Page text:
Babesiosis, a tick-borne disease that can be fatal for dogs, has been recently diagnosed in Essex. Two of the infected dogs did not survive and three other dogs needed intensive support treatment and blood transfusions.
It's the first time this disease has been diagnosed in the UK and the affected dogs have not travelled outside England. New outbreaks are to be expected from now on since each female tick can produce up to 1000 eggs and it is likely for the disease to spread. The situation is causing a wave of concern all across the UK.
Babesiosis is caused by single-celled protozoan parasites that are transmitted by ticks. They can also be transmitted through blood transfusions and biting although it is less common. Dogs of any age or breed can be affected. These parasites can be found inside our pet's red blood cells and cause the immune system to destroy its own red blood cells, leading to a severe anaemia.
Affected dogs can show a wide range of clinical signs and the disease can go from mild to acute with some dogs deteriorating quickly. Clinical signs include lack of energy, lack of appetite, weight loss, fever, pale gums, red or brown urine, an enlarged abdomen and yellow or orange skin (jaundice).
The best way to avoid this disease from spreading and to protect your pet is to keep your dog's tick control treatment up-to-date and make sure you are using products that are effective against ticks. Consult with your vet so he or she can recommend an adequate product to protect your dog.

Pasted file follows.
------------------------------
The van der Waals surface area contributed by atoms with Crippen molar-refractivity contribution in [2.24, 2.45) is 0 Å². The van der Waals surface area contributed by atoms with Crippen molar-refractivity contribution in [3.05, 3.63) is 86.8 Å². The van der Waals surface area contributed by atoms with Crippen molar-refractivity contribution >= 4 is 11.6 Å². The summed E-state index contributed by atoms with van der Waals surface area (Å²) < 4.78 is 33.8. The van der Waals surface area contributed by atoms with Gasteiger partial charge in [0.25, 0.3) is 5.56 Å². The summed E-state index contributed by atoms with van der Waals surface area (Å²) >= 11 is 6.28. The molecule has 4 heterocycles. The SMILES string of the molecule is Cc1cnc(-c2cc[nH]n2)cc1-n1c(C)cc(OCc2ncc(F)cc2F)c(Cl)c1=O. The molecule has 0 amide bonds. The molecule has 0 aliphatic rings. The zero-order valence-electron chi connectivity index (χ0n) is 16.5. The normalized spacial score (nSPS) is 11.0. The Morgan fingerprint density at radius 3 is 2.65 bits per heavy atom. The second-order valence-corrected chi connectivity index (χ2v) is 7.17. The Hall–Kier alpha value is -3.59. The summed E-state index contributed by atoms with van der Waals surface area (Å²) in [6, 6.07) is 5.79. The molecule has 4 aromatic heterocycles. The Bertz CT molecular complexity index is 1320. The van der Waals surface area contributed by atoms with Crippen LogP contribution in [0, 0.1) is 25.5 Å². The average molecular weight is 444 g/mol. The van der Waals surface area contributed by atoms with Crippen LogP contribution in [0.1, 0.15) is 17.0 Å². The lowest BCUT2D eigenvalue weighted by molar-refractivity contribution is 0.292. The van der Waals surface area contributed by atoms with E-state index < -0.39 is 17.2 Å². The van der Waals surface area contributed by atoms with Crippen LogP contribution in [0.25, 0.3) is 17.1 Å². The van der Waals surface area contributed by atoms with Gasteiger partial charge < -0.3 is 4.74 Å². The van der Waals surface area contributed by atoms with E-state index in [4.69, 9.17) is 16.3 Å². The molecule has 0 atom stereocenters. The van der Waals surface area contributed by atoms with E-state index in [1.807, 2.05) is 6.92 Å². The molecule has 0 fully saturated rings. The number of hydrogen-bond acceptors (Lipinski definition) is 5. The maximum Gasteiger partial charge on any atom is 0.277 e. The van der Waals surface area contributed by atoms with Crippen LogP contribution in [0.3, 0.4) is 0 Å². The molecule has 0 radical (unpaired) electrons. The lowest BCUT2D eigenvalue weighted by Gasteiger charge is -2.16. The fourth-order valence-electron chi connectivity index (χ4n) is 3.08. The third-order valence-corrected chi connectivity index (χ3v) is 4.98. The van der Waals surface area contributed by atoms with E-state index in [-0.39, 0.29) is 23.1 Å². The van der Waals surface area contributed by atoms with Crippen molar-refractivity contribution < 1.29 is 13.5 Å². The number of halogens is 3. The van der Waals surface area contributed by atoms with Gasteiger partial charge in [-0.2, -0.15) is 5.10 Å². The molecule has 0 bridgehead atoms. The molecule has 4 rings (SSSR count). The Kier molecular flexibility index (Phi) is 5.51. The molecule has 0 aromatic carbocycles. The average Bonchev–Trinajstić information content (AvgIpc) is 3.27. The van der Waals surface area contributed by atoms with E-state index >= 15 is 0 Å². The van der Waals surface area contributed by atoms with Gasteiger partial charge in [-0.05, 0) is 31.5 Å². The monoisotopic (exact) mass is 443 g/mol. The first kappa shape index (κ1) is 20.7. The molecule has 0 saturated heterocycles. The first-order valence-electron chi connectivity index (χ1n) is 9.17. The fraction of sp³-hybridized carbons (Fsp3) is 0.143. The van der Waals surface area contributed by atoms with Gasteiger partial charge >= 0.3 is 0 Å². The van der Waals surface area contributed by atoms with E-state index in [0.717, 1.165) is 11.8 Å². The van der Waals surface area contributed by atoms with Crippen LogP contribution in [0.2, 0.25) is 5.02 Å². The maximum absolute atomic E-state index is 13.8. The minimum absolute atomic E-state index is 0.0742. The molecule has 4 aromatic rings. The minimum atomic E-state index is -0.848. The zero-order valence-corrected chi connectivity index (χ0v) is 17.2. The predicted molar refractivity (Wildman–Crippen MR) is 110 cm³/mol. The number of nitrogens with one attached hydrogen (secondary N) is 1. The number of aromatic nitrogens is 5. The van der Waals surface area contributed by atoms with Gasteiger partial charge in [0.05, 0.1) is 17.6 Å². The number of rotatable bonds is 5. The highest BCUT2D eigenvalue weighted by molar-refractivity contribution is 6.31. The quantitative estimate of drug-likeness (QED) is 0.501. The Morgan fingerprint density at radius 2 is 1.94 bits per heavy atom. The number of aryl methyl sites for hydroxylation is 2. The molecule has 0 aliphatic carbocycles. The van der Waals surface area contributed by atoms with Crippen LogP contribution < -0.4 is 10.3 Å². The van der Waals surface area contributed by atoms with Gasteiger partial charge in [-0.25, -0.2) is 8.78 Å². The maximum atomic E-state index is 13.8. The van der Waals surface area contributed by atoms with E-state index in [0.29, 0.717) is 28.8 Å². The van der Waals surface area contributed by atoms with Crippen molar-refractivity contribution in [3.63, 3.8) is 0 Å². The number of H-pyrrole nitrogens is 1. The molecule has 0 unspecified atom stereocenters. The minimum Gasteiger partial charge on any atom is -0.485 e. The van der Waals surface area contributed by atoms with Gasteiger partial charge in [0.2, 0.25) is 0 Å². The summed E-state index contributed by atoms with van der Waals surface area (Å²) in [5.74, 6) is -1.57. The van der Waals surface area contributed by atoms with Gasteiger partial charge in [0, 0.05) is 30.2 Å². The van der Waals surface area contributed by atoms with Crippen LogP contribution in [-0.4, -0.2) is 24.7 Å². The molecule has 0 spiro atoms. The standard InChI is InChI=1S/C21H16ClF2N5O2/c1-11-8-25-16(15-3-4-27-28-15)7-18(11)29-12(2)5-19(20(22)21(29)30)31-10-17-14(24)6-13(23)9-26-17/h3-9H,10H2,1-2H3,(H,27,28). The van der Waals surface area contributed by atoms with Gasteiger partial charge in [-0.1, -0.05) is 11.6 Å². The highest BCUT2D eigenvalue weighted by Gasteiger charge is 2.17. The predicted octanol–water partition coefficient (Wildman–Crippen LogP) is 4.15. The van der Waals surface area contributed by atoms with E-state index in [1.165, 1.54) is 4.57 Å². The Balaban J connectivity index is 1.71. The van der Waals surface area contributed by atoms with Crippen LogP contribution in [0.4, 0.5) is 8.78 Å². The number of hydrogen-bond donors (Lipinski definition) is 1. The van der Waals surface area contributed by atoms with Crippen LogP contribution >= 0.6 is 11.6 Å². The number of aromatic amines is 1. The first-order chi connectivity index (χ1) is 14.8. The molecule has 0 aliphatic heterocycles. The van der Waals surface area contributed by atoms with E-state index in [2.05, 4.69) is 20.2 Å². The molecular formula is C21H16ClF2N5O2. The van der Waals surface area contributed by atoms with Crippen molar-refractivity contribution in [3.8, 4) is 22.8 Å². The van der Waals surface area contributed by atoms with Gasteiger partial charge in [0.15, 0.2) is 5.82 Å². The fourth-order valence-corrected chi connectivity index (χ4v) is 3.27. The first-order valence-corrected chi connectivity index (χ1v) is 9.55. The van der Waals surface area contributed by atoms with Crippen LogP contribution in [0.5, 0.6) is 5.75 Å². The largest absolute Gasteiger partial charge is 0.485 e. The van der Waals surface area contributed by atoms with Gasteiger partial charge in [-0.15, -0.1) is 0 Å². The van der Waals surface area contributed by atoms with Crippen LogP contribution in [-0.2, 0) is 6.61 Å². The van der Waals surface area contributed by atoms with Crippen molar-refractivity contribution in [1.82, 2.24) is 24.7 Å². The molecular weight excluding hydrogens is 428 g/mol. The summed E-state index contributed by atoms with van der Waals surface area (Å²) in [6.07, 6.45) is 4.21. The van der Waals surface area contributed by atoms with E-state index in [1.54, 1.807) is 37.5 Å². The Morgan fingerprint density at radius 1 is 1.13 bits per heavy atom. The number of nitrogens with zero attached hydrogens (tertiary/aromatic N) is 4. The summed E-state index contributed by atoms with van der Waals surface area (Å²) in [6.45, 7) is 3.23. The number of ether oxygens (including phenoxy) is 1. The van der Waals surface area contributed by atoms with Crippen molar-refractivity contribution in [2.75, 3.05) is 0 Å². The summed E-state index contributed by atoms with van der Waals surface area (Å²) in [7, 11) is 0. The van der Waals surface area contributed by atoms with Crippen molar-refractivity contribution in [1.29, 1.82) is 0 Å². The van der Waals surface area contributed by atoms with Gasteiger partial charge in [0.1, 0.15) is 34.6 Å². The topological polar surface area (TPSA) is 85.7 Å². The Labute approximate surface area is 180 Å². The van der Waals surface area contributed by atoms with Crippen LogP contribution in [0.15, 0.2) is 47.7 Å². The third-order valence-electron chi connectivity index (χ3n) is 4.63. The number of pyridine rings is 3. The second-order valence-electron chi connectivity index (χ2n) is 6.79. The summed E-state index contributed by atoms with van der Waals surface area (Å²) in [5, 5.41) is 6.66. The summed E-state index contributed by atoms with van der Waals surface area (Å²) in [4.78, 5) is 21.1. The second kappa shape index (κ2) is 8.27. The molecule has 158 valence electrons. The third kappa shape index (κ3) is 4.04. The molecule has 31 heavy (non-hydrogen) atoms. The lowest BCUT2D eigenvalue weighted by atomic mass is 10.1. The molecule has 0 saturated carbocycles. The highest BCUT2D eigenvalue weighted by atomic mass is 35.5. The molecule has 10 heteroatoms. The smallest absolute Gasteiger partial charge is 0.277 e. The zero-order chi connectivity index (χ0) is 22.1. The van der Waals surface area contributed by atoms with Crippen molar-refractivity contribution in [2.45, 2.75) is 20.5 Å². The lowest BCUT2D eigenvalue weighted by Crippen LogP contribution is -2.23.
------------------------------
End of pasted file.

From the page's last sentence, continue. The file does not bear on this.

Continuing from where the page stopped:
It's unlikely for a tick to transmit diseases if it has been attached for less than 24 hours. For this reason it might be worth checking your pet for ticks after walks and remove them as soon as possible. Ticks can attach anywhere on the dog's skin but they tend to be found on their face, on their tummy and on their feet.
When you come home from walks smooth your dog's fur all over, go through your dog's hair brushing it back and look for ticks. If you find any, use gloves and please remember to use a tick hook to make sure the whole tick is removed and that there is no head or any mouth parts left behind. To avoid the possibility of any removed ticks to re-attach themselves to other dogs or laying eggs, ensure they are safely disposed of. You can flush them down the lavatory with hot water for example.
A good outcome is more likely to occur if treatment is started in the early stages of the disease, so if your pet is showing any of the signs mentioned earlier do not hesitate and bring him or her to the vet!
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